Imagine a solitary man, an artist, who, for more than a half-century, observes the fleeting moments of life as he haunts the streets and movie houses of Greenwich Village or rides the elevated train throughout Manhattan, peering down into the windows of office buildings as he rumbles past. Life unfolds all around him, but he doesn’t linger on the story; he’s more interested in the depth of feeling that these moments evoke in him. This artist was Edward Hopper (1882-1967), a shy and secretive man who, with his wife Jo, lived in a spare walk-up apartment and adjoining studio near Washington Square, rarely traveling except for summers spent in New England. Along the way, Hopper produced such icons of American art as Nighthawks (1942), the definitive American painting of a late-night diner; Rooms for Tourists (1945), the mysterious Victorian house that has influenced several generations of noir filmmakers; and Office at Night (1940), which continues to intrigue us with its sense of drama frozen in time.
Office at Night is owned by the Walker Art Center in Minneapolis where—in the words of education director Sarah Schultz—it’s “one of the museum’s crown jewels.” And right now, this enigmatic painting is getting a lot of attention. For one thing, it is the centerpiece of a major exhibition, organized by the Whitney Museum of American Art in New York and now at the Walker. Entitled "Hopper Drawing: A Painter’s Process," the exhibition presents 22 of Hopper’s major oil paintings alongside the many chalk drawings that the artist made for each of them.
But the Walker—always an adventurous museum—has gone one step further with Office at Night. As Schultz explains, she and Chris Fischbach, publisher of Coffee House Press, were brainstorming when they came up with the idea of asking two prominent writers, Laird Hunt and Kate Bernheimer, to collaborate on a novella inspired by Office at Night—in essence, Schultz says, “to take up residence in the painting, coming up with one of a thousand stories that could be told about it.” The first installment of this novella has just now appeared on the museum’s website, and new ones will appear every weekday for the rest of the month. “It’s an experiment in narrative invention,” Schultz says.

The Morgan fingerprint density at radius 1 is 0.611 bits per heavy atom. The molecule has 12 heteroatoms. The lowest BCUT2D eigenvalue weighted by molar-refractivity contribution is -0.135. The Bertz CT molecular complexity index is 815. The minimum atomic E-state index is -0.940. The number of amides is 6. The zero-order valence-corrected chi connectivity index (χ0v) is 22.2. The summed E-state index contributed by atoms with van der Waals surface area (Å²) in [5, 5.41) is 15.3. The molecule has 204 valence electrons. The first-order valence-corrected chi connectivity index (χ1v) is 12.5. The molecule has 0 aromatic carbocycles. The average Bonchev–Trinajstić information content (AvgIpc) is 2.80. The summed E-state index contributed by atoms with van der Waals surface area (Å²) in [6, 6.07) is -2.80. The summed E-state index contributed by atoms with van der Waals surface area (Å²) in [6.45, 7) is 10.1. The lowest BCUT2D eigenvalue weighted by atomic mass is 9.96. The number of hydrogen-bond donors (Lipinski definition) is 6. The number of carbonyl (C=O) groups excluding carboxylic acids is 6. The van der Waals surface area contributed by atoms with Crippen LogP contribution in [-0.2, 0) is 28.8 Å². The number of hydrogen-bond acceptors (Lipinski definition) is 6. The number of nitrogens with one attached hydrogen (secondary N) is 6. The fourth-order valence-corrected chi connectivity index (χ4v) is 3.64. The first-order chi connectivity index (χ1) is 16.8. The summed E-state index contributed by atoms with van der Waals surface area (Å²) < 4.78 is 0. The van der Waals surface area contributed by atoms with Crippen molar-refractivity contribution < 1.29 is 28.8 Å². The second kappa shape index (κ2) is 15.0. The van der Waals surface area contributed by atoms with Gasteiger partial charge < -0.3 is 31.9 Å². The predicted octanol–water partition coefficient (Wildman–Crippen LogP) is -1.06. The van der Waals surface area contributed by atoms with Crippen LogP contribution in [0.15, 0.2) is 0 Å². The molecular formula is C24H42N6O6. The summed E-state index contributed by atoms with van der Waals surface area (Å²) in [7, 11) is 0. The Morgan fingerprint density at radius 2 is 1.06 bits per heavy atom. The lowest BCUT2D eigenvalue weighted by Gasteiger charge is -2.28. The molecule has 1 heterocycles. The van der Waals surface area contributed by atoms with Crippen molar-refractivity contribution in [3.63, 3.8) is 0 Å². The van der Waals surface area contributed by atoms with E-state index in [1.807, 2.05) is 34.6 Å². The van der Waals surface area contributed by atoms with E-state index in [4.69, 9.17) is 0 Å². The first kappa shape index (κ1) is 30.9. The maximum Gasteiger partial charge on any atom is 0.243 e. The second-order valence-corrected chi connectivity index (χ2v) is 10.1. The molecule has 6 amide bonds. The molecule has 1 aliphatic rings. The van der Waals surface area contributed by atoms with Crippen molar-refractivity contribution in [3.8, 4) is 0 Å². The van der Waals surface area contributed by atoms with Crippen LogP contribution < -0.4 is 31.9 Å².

And what a perfect choice Office at Night is for this experiment. Because, while it is true that Hopper is regarded as a realistic painter who started with what he called “facts,” his paintings are so much more than simply realistic. They seem to hold secrets, layers of meaning, hinted-at narratives floating beneath the surface. They make us want to know more, to finish the story. This is certainly true of Office at Night. A man sits at a desk and a woman—apparently his secretary—stands at a filing cabinet, in a sparse office bathed in light from outside the window. She looks at him, but he looks down at a sheet of paper, and both of their bodies are oddly rigid. On the floor between them is another sheet of paper; it seems to mean something—but what? We witness this scene from a raised viewpoint, as though we are voyeurs hovering just above and outside the room. “There is this sense of tension—this narrative tension—that either something has happened, or is about to happen,” Schultz says.
Hopper didn’t like to talk about the meaning of his paintings, but he did provide one interesting clue soon after the Walker acquired Office at Night in 1948. In a letter to the museum’s director, he wrote, “The picture was probably first suggested by many rides on the ‘L’ train in New York after dark, and glimpses of office interiors that were so fleeting as to leave fresh and vivid impressions on my mind.”